The Art of Networking
By: Nicole Garcia
FTC Vice President
Florida Chapter, STC
Students looking to enter the job market hear the word over and over again. Some dread it, and some openly embrace it. Yet, what is there to the art of “networking?”
Debra Johnson guided students through the maze of networking in her February 13th presentation, titled How to Network Effectively with Professionals and Put Your Best Foot Forward … at the Summit, at STC Meetings, and in the Workplace. With students gathered around the table, Debra emphasized the importance of professional networking groups while alleviating fears behind the weighty word.
Debra began her presentation by stressing the numerous opportunities students have to network in college. “There’s never going to be a time quite like college, when you’re surrounded by thousands of amazingly smart and interesting people,” she says, “so get to know the people you think will change the world someday.” At the same time, Johnson reassured students that networking isn’t nearly as hard as it looks; most people are very willing to talk about their careers and passions. She offered the idea of a “cold email,” where students can inquire about jobs with curiosity and respect, and discussed meeting with professors for further information. “If there’s a subject area you’re interested in, don’t be afraid to go to professors in that field; they love talking about their work and meeting young people who are just as interested.” Debra also said there is great value in even the seemingly small part-time jobs and internships many students take for granted. “Today’s barista is tomorrow’s high-powered ad executive, so don’t discount anybody along the way. Use your time at work to get to know people and ask questions.”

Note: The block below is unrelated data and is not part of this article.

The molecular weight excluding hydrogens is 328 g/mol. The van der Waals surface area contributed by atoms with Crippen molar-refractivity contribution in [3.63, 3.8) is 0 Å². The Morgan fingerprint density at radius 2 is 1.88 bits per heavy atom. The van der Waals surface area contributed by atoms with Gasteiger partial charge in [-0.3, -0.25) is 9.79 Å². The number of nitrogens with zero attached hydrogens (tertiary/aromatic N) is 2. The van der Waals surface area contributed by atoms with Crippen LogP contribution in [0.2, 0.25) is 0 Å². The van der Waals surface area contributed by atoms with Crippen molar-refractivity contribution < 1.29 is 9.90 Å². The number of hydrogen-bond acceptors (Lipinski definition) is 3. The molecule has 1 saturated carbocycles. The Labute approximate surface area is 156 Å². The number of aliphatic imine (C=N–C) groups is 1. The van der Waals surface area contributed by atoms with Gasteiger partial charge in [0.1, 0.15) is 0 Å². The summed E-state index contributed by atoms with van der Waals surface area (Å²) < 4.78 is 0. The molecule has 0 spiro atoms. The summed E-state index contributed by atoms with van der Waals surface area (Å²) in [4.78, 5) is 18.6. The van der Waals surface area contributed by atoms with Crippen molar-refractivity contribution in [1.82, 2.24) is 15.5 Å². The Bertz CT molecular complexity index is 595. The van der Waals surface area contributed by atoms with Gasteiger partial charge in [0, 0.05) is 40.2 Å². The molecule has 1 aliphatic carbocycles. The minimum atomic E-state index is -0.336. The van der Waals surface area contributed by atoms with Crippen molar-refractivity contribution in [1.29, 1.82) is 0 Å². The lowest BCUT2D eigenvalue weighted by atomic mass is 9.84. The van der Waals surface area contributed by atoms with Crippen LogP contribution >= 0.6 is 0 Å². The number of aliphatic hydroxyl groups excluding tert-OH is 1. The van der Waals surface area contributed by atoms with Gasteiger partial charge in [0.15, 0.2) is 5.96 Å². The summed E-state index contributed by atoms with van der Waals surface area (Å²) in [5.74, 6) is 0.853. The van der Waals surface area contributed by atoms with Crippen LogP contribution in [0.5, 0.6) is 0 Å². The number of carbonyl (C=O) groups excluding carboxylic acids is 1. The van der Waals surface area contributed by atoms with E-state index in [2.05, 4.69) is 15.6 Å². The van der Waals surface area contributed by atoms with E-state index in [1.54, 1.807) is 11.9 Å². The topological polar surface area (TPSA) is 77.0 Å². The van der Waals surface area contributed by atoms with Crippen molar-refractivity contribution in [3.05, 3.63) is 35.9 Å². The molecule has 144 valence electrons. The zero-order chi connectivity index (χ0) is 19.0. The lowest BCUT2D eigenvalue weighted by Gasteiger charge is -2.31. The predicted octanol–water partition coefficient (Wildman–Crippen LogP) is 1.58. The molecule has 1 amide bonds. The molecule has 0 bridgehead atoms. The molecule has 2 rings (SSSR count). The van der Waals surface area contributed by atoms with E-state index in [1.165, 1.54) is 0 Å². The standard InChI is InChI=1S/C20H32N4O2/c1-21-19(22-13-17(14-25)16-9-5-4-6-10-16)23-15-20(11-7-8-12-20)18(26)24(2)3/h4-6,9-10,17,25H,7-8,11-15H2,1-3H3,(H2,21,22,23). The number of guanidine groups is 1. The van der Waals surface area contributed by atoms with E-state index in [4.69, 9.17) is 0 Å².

Debra demystified the networking process for many anxious students by encouraging them to look for networking opportunities in places they may have overlooked. Debra affirmed that as long as students are willing to offer ideas, ask questions, and listen, they will find that the networking process is a lot easier than they had previously thought.